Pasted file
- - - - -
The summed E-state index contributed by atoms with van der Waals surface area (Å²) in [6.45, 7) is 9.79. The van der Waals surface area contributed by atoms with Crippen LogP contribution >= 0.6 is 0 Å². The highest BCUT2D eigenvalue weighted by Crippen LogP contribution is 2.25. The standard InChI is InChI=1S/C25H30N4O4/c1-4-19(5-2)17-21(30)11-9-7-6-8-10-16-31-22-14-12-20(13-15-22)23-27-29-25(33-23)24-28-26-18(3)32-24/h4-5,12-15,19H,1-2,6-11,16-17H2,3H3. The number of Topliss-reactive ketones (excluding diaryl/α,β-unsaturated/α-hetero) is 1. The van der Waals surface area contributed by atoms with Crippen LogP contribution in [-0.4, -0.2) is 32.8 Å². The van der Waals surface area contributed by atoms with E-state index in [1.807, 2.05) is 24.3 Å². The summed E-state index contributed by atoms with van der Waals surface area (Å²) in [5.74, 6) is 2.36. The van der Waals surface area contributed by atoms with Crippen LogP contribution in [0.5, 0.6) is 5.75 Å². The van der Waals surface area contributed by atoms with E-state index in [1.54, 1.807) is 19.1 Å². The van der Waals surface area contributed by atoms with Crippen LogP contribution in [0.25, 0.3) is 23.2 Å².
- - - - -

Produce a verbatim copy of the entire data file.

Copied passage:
The summed E-state index contributed by atoms with van der Waals surface area (Å²) in [6.45, 7) is 9.79. The van der Waals surface area contributed by atoms with Crippen LogP contribution >= 0.6 is 0 Å². The highest BCUT2D eigenvalue weighted by Crippen LogP contribution is 2.25. The standard InChI is InChI=1S/C25H30N4O4/c1-4-19(5-2)17-21(30)11-9-7-6-8-10-16-31-22-14-12-20(13-15-22)23-27-29-25(33-23)24-28-26-18(3)32-24/h4-5,12-15,19H,1-2,6-11,16-17H2,3H3. The number of Topliss-reactive ketones (excluding diaryl/α,β-unsaturated/α-hetero) is 1. The van der Waals surface area contributed by atoms with Crippen LogP contribution in [-0.4, -0.2) is 32.8 Å². The van der Waals surface area contributed by atoms with E-state index in [1.807, 2.05) is 24.3 Å². The summed E-state index contributed by atoms with van der Waals surface area (Å²) in [5.74, 6) is 2.36. The van der Waals surface area contributed by atoms with Crippen LogP contribution in [0.5, 0.6) is 5.75 Å². The van der Waals surface area contributed by atoms with E-state index in [1.54, 1.807) is 19.1 Å². The van der Waals surface area contributed by atoms with Crippen LogP contribution in [0.25, 0.3) is 23.2 Å².